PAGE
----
Over-speeding is a perennial problem on the city's roads. It is a contributing factor in 60 per cent of all road traffic accidents. With radar guns proving ineffective in curbing the menace, the traffic police have procured the next generation of speed detecting gizmos.
Sixteen portable laser speed guns, purchased with World Bank funding, are being deployed at various locations for the past one month. The device can detect the speed of an oncoming vehicle, display it to the offender along with a snapshot of the violation and also generate a print-out.
Over 1,900 cases have been booked in one month and fine amounts of over Rs.6 lakh have been collected.
M. Ravi, Additional Commissioner of Police (Traffic), says that this is the first step in a gradual move towards an evidence-based enforcement system. “Before, motorists used to say that the police book cases just to harass them. But now, nobody can refute the evidence. The device can work during the day as well as night and is largely error-free.”
On an average, 2,250 cases of over-speeding are registered in the city every month. Edison Santhakumar, a traffic inspector, Triplicane, says that registering speed limit violation cases were based on an “approximation”. “Just a month after the Laser guns were introduced, arguments with motorists have come down. It has also changed driver behaviour on certain junctions. They slow down when they see the device,” he adds.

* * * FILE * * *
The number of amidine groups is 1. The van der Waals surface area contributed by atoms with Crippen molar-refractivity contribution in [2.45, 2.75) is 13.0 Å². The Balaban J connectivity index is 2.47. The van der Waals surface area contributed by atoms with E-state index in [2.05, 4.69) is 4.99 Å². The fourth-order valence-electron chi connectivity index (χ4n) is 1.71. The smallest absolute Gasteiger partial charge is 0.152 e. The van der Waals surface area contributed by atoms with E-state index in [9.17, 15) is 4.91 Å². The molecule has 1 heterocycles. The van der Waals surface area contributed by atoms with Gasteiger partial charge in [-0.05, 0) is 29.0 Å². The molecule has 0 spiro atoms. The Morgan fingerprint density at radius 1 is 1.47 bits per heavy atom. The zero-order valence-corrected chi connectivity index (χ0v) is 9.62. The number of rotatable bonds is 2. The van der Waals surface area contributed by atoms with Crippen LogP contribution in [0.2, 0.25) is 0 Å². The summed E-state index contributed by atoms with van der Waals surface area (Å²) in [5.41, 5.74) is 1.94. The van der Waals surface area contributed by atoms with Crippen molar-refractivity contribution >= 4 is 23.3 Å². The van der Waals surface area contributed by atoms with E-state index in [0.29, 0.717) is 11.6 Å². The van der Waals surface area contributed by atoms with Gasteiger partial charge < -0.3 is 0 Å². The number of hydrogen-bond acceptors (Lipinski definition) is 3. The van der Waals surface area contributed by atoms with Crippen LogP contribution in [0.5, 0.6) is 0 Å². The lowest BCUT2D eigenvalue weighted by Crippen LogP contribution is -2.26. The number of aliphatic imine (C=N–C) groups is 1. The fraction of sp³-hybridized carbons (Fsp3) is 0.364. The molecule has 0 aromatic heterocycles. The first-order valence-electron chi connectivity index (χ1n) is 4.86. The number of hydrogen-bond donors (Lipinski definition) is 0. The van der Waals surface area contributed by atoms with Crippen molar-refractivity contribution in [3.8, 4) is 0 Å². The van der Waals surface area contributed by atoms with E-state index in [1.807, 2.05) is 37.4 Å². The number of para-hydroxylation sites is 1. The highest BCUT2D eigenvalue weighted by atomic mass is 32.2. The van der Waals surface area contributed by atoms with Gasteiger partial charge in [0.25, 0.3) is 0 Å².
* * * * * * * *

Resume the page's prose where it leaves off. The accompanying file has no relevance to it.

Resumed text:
Speed limit unfeasible?
However, Mr. Santhakumar says that the 40 kmph speed limit might be unfeasible all over the city. “May be it can be reconsidered at least on highways inside the city. Motorists find the limit unreasonable. Behavioural change is the larger objective and may be accident-prone zones where specific speed limits will apply need to be evolved,” he says.
J. Hufeza, a motorist who paid a fine of Rs.300 for over-speeding on Tuesday, said “Obviously, the fine is fair. It is a rule. But speed limit signs must be more prominent instead of being hidden somewhere. Since motorists look ahead mostly, gantries displaying speed norms need to be erected before violations are booked.”
Stressing that technology cannot provide all the solutions without systemic improvement, K. Giridhar, professor at IIT-Madras, whose team set up a speed monitoring system within the campus, says “For starters, all violations need to be saved to a centralised server. This way, the policeman cannot let anyone off. If each violation has its corresponding electronic signature, it will make a big difference.”
He adds that vehicle ownership needs to be tied to the driving licence. “In case of a traffic offence, police must be able to trace it back to an address that is valid. If the offender does not pay the fine at a centralised fine collection centre within 45 days, his insurance must be notified.”